Facebook has hired Nick Clegg, the former UK deputy prime minister, as its head of global policy and communications.
Clegg, 51, will join Facebook as it struggles to cope with mounting political pressure over issues including fake news, data protection and the threat of government regulation.
The former head of the Liberal Democrats will move to Silicon Valley in January. He will succeed Elliot Schrage, who announced in June that he was leaving his role at Facebook after a decade, although he remains an adviser.
While the appointment of Clegg to a top role at a Silicon Valley giant may come as a surprise, rumours had been circulating for weeks that the Facebook founder Mark Zuckerberg was close to appointing a top former British politician.
The names of former chancellor George Osborne, now editor of the Evening Standard, and the ex-Labour foreign secretary David Miliband had circulated as potential candidates for the role. However, it is not known if either was officially approached by Facebook.
Clegg’s political career peaked when he became deputy prime minister after leading the Liberal Democrats into a coalition with David Cameron’s Conservative Party between 2010 and 2015. He lost his seat in parliament in the 2017 general election.
Clegg’s appointment, first reported in the Financial Times, is said to have come after he was wooed by Zuckerberg for months. The Facebook founder succeeded in getting him on board by guaranteeing he would have a leading role in shaping the company’s strategy. Sheryl Sandberg, Facebook’s chief operating officer, was also involved in Clegg’s recruitment.
Clegg will have had to broach some tricky ground in his interviews with Facebook, having previously spoken out about cracking down on tax avoidance by big companies when he was deputy prime minister.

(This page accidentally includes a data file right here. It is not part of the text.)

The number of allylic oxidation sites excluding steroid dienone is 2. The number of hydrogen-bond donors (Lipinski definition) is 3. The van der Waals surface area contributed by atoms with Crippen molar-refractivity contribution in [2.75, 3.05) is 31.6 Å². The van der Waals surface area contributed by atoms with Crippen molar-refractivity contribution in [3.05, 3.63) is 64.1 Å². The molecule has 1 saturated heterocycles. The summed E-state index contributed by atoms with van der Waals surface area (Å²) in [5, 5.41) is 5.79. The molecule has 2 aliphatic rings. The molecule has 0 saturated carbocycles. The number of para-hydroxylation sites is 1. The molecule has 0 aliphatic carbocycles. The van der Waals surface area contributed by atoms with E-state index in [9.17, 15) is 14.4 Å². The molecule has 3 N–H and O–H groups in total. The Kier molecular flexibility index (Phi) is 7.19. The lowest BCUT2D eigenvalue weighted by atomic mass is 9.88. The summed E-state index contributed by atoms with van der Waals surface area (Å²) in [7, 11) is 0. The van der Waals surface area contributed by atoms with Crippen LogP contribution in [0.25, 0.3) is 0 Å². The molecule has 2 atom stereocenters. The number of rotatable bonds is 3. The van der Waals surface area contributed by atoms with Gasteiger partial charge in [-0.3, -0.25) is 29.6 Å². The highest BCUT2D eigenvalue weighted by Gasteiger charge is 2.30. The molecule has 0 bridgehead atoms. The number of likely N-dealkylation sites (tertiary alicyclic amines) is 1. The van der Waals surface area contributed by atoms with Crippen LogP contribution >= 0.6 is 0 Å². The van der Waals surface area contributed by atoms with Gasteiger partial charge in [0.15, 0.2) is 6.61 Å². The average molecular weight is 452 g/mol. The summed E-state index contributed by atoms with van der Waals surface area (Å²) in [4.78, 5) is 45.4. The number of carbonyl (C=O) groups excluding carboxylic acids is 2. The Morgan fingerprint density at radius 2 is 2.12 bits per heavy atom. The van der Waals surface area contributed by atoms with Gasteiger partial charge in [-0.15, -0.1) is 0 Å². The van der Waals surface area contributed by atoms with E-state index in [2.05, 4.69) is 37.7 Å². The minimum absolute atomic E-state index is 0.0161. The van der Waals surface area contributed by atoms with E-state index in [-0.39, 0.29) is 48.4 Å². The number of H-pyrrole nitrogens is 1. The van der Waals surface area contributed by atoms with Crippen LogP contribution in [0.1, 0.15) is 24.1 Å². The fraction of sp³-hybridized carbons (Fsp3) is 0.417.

Earlier this month it emerged that Facebook paid only £7.4m in tax last year despite racking up a record £1.3bn in British sales.
Clegg, is relocating with his wife, the international trade lawyer Miriam González Durántez, and their three sons. He will start work on Monday and will be based at Facebook’s London office until moving in the new year.
The decision to appoint Clegg, a former European commission trade negotiator and member of the European parliament, is indicative of Facebook’s desire to have a better relationship with Brussels, where the social media giant is facing calls for increased regulation.
Last year the European commission fined Facebook £94m for providing “misleading” information about its $19bn takeover of WhatsApp in 2014.
Facebook is also facing wider scrutiny following the Cambridge Analytica data scandal and the social network’s role in the dissemination of “fake news”.
In July, Facebook was fined £500,000 – the maximum possible amount – for a lack of transparency and failing to protect users’ information, relating to the scandal.
Sources say the decision to hire Clegg is not designed to be “quick fix” but a “bold” example that the company is committed to tackling Facebook’s policy and reputational challenges. He will take the official title of vice-president, global affairs and communications.
In the summer, Facebook lost its top policy and communications chiefs Schrage and Rachel Whetstone. Whetstone is married to Steve Hilton, the political strategist who was a close adviser to David Cameron. In August, Whetstone was named as Netflix’s new global communications chief. She previously worked at Google and Uber before joining Facebook in 2017.
In the UK, media regulator Ofcom recently joined calls for independent internet regulation after research that found 20% of British people had been harmed by web content.
In May, the government said laws would be introduced to tackle the internet’s “wild west”, saying the legislation will make Britain the safest place in the world to be online.
Earlier this month the chief executive of the UK competition regulator said it is “actively considering” launching an investigation into the digital advertising market – which is dominated by Facebook and Google. The chancellor, Phillip Hammond, has also suggested he is ready to slap a digital services tax on internet companies in a bid to force them to pay more tax.
Richard Allan, Facebook’s public policy chief for the Europe, Middle East and Africa region, is a Liberal Democrat peer and held the seat of Sheffield Hallam prior to Clegg.